Data from Phase I clinical trials, which tested AQW501’s safety in young and elderly healthy volunteers, led the Novartis team to conclude that the molecule is safe: The team saw no abnormalities in electrocardiograms. The compound is suitable for once-per-day dosing, Hurth said in Dallas. Multiple Phase II studies are ongoing to test AQW051’s efficacy at treating cognitive impairment in schizophrenia patients.

[+]Enlarge
SCHIZOPHRENIA FIGHTERS
The chemistry team behind drug candidate AQW051 includes Mathias Frederiksen (from left), Dominik Feuerbach, Hurth, Thomas J. Troxler, and Joachim Nozulak.
Credit: Novartis
MK-1064~drugs~targets~disease~insomnia
 
SCHIZOPHRENIA FIGHTERS
The chemistry team behind drug candidate AQW051 includes Mathias Frederiksen (from left), Dominik Feuerbach, Hurth, Thomas J. Troxler, and Joachim Nozulak.
Credit: Novartis

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MK-1064

Making a medication selective for one protein may be a way of maximizing its benefits, but sometimes targeting multiple proteins ends up being the best option.

Merck Research Laboratories is considering all of its options with a potential new class of sleep aids. In Dallas, Associate Principal Scientist Anthony J. Roecker of Merck’s West Point, Pa., site described MK-1064, a selective orexin 2 receptor antagonist for treatment of insomnia. Merck published MK-1064’s structure in December (ChemMedChem 2013, DOI: 10.1002/cmdc.201300447).

MK-1064 is a more selective version of Merck’s dual-orexin receptor antagonist suvorexant, which after setbacks is on the cusp of reaching the market. A Food & Drug Administration advisory panel last July recommended approving a low-dose form of the drug. The agency held off on granting a formal green light until Merck could produce studies showing that the company can manufacture the 10-mg version consistently and safely. Higher doses—namely 30- and 40-mg versions of the pill—were not deemed safe enough for approval.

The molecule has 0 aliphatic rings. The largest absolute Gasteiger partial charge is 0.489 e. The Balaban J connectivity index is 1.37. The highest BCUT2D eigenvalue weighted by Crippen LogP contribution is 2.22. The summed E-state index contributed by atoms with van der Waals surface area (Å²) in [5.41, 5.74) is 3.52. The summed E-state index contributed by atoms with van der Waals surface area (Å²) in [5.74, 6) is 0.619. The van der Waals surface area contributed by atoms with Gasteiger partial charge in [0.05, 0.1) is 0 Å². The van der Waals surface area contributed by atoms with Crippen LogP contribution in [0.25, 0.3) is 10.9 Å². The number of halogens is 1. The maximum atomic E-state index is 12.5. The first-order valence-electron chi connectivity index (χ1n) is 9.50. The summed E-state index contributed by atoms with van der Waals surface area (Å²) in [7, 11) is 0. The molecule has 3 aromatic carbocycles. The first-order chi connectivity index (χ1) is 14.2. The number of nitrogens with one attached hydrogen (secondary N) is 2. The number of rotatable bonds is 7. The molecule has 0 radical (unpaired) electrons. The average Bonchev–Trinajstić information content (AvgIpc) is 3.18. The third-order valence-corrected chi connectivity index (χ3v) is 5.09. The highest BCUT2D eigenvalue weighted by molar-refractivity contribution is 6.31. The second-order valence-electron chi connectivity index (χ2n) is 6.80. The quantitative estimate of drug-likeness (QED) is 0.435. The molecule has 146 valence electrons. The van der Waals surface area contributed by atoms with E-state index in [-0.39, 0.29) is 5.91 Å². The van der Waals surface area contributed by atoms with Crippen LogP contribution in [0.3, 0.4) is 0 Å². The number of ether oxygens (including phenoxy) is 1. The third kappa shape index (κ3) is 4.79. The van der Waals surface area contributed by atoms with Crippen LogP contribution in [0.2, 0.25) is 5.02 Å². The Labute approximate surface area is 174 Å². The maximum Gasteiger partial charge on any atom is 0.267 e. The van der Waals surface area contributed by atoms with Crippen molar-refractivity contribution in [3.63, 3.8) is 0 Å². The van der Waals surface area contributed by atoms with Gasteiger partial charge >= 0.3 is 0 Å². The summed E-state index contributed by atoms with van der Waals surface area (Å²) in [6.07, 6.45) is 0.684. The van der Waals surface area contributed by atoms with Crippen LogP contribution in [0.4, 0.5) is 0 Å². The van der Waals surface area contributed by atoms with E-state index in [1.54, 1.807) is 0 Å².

Merck has finished those additional studies and last month submitted the new data to FDA.

Orexin receptor antagonists are possible alternatives to sleeping pills on the market. Most of these, including Ambien (zolpidem), act on γ-aminobutyric acid receptors in the brain. Although effective, the drugs have side effects including next-day sedation, which prompted FDA to cut recommended dosages in Ambien’s case.

Orexin peptides promote wakefulness, so blocking their actions on orexin receptors might offer relief from insomnia. Two types of orexin receptors reside in the brain; studies suggest that the orexin 2 receptor plays the primary role in wakefulness.

Early orexin 2 receptor antagonists, including Merck’s, weren’t selective enough for researchers to evaluate their effectiveness. Among other issues, some compounds were substrates for pump proteins, which flushed them from their intended site of action in the brain.

Roecker and his colleagues found MK-1064 by first balancing lead molecules’ potency, selectivity, and accessibility to the body when taken orally. Adjustments such as installing polar functionalities and blocking potential metabolic hot spots led to MK-1064.

MK-1064 passed safety tests in rats and dogs. Animal tests also helped the research team conclude that it could mimic the sleep effects of a dual antagonist such as suvorexant with a selective orexin 2 receptor antagonist.

In Phase I human clinical trials, which are now completed, researchers determined MK-1064 to be well tolerated at doses of up to 250 mg. The compound’s half-life is 1.6 to 4.0 hours, a desirable range for a possible sleep aid.

Roecker told attendees to expect more disclosures about MK-1064’s biological effects in summer 2014. Asked whether Merck is still actively pursuing MK-1064, a company spokeswoman told C&EN that Merck does not disclose development plans for early compounds.